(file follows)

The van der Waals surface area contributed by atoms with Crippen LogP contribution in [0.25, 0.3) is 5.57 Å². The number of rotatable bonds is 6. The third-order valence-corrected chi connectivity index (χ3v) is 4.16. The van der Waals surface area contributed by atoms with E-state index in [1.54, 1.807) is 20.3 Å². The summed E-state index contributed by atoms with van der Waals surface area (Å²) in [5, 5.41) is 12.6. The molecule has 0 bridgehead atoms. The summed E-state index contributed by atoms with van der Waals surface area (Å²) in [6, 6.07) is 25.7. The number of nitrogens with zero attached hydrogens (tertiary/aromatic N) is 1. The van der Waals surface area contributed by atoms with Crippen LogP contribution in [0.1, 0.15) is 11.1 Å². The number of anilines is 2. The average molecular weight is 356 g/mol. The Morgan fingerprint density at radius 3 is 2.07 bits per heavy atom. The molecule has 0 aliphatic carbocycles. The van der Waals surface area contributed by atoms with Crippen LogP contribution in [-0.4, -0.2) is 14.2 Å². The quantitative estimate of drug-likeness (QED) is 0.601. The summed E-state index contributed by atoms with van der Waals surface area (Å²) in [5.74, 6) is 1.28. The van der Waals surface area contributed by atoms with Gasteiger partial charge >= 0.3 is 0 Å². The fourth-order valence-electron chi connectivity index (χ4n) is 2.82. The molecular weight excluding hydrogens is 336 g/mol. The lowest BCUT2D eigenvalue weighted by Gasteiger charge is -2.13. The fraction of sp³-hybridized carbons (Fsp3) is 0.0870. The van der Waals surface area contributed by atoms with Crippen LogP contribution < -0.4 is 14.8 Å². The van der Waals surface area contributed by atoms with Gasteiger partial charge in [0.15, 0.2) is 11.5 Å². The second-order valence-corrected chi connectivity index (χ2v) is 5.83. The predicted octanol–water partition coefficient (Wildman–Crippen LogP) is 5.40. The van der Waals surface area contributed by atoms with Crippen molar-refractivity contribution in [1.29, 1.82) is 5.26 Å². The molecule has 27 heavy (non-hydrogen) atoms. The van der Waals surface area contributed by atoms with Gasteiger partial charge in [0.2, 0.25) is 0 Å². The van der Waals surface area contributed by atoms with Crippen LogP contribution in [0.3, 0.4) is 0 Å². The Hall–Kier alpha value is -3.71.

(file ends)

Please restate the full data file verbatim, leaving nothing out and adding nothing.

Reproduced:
The van der Waals surface area contributed by atoms with Crippen LogP contribution in [0.25, 0.3) is 5.57 Å². The number of rotatable bonds is 6. The third-order valence-corrected chi connectivity index (χ3v) is 4.16. The van der Waals surface area contributed by atoms with E-state index in [1.54, 1.807) is 20.3 Å². The summed E-state index contributed by atoms with van der Waals surface area (Å²) in [5, 5.41) is 12.6. The molecule has 0 bridgehead atoms. The summed E-state index contributed by atoms with van der Waals surface area (Å²) in [6, 6.07) is 25.7. The number of nitrogens with zero attached hydrogens (tertiary/aromatic N) is 1. The van der Waals surface area contributed by atoms with Crippen LogP contribution in [0.1, 0.15) is 11.1 Å². The number of anilines is 2. The average molecular weight is 356 g/mol. The Morgan fingerprint density at radius 3 is 2.07 bits per heavy atom. The molecule has 0 aliphatic carbocycles. The van der Waals surface area contributed by atoms with Crippen LogP contribution in [-0.4, -0.2) is 14.2 Å². The quantitative estimate of drug-likeness (QED) is 0.601. The summed E-state index contributed by atoms with van der Waals surface area (Å²) in [5.74, 6) is 1.28. The van der Waals surface area contributed by atoms with Gasteiger partial charge >= 0.3 is 0 Å². The fourth-order valence-electron chi connectivity index (χ4n) is 2.82. The molecular weight excluding hydrogens is 336 g/mol. The lowest BCUT2D eigenvalue weighted by Gasteiger charge is -2.13. The fraction of sp³-hybridized carbons (Fsp3) is 0.0870. The van der Waals surface area contributed by atoms with Crippen LogP contribution < -0.4 is 14.8 Å². The van der Waals surface area contributed by atoms with Gasteiger partial charge in [0.15, 0.2) is 11.5 Å². The second-order valence-corrected chi connectivity index (χ2v) is 5.83. The predicted octanol–water partition coefficient (Wildman–Crippen LogP) is 5.40. The van der Waals surface area contributed by atoms with Crippen molar-refractivity contribution in [1.29, 1.82) is 5.26 Å². The molecule has 27 heavy (non-hydrogen) atoms. The van der Waals surface area contributed by atoms with Gasteiger partial charge in [0.2, 0.25) is 0 Å². The van der Waals surface area contributed by atoms with Crippen LogP contribution in [0.3, 0.4) is 0 Å². The Hall–Kier alpha value is -3.71.